We sponsored dozens of Drupal Camps globally, sending speakers to many of them. Acquia also sponsored and had many speakers at both Paris and Washington DC Drupalcon events. We spread the Drupal word at several tradeshows, from South by Southwest to the Open Source Business Conference.
Acquia, together with many of our partners, hosted more than 20 webinars in 2009, on a wide variety of topics. The webinars generally fall into one of two types, increasing business awareness or providing technical education. Thousands of attendees attended and thousands more have watched the recordings. We also created many podcasts and authored dozens of content pieces describing Drupal’s capabilities and success stories.
Managing all of these activities for a startup is a difficult task, not only organizationally, but of course financially as well. Raising money in the economic environment of 2009 was certainly challenging, but with our momentum and the support of our investors, we successfully raised an additional $8M in mid-2009 that is fueling the tanks well as we blast into 2010.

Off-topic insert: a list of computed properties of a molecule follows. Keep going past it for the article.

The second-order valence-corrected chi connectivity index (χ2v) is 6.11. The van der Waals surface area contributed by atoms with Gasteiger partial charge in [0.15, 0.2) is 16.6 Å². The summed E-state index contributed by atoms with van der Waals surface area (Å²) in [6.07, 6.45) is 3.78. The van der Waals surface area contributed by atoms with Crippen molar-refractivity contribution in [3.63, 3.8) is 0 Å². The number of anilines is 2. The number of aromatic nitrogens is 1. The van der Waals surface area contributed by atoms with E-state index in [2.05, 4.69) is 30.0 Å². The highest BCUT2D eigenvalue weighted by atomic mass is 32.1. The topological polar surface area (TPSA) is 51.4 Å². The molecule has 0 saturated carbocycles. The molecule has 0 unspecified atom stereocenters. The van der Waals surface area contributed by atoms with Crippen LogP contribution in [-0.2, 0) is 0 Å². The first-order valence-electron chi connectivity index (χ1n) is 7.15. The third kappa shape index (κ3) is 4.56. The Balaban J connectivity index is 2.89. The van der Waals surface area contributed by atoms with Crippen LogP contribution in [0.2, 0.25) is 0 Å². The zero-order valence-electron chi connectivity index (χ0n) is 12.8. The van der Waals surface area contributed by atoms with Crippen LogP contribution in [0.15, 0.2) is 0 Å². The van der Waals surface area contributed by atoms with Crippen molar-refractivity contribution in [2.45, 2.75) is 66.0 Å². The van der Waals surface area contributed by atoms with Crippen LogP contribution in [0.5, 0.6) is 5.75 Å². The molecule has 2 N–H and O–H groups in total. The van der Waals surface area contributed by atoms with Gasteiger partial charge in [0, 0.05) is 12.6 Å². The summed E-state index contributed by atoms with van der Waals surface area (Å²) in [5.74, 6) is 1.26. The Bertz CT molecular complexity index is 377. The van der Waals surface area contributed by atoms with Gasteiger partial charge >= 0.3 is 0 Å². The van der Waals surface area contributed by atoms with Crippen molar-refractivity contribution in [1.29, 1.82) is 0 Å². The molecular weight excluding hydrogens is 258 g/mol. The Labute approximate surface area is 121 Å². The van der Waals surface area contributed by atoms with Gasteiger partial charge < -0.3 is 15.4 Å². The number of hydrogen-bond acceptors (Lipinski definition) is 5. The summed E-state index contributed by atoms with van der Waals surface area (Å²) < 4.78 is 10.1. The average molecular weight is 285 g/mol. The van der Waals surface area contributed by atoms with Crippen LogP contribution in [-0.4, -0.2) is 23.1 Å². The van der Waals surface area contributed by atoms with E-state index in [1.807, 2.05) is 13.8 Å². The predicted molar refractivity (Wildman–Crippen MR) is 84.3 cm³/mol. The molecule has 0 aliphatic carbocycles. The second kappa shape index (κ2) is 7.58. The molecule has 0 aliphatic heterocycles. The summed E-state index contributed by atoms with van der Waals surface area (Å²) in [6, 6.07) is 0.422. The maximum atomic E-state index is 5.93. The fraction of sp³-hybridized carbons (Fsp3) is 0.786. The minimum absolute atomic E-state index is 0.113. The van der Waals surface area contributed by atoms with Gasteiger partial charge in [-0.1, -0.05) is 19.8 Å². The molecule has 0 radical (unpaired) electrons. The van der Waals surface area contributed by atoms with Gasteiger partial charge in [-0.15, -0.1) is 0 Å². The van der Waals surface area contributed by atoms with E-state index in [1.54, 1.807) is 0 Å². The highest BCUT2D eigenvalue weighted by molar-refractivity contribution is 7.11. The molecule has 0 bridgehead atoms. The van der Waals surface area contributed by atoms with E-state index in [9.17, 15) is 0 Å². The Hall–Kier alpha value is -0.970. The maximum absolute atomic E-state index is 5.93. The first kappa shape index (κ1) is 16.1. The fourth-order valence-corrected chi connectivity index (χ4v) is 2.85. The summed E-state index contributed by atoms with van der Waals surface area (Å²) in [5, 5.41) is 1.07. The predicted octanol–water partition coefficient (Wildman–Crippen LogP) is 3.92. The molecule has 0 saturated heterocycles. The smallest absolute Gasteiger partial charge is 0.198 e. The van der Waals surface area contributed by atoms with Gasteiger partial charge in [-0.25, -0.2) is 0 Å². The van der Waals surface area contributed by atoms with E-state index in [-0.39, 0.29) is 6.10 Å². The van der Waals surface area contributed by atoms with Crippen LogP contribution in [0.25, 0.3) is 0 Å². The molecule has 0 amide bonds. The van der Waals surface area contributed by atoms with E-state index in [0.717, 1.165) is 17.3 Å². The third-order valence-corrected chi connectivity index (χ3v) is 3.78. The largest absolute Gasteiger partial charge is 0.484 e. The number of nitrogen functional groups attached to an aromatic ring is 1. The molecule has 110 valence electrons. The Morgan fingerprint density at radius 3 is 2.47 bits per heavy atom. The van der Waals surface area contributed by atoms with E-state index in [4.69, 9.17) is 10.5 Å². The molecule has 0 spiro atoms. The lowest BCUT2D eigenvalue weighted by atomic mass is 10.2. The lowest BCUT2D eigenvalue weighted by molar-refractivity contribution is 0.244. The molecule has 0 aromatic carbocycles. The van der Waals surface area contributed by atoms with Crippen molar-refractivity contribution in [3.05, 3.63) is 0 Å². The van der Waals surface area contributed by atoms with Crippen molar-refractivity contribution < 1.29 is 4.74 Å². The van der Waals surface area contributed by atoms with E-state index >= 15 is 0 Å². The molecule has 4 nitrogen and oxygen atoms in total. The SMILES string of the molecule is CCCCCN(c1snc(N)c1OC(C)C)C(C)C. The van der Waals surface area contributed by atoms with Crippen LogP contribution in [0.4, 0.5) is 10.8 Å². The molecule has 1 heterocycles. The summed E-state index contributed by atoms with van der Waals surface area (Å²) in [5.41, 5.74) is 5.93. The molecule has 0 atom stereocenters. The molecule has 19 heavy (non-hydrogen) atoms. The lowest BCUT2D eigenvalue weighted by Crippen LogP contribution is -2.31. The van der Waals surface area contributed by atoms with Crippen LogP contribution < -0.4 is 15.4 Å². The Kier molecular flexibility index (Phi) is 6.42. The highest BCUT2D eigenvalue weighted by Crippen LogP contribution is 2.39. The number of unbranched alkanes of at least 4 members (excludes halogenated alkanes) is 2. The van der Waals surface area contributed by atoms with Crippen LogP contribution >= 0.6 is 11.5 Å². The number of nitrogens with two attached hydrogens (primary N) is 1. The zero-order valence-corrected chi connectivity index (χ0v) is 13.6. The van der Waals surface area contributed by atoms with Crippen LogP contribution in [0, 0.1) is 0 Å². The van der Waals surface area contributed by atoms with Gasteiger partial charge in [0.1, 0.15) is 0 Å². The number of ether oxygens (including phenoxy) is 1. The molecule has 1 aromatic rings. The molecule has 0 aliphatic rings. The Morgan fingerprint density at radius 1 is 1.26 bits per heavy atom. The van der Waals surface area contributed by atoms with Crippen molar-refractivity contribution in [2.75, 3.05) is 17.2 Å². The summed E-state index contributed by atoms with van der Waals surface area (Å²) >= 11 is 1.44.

Despite this long list of accomplishments during 2009, a few goals proved elusive and as such were lowlights. Hiring sufficient great talent heads the list. While we added several great team members in 2009, expanding our company four-fold, we enter 2010 with a number of openings that we wanted to have filled by now. While we had a successful intern program during the summer, our ongoing intern programs lacked sufficient candidates.
With everything else going on, Acquia also failed to finalize our offerings on Drupal training. I’m optimistic that we’ll see significant progress early next year, however. More on that in my 2010 preview.
Having said that, my philosophy on being part of a startup is that we wouldn’t be aiming high enough if we didn’t fail to make some of our ambitious goals. All in all, despite the macro environment, or perhaps because of it, 2009 was a great year for Acquia and Drupal. 2010 bodes even better.
Update: Dries was clearly excited too, and posted his thoughts on Acquia's achievements here.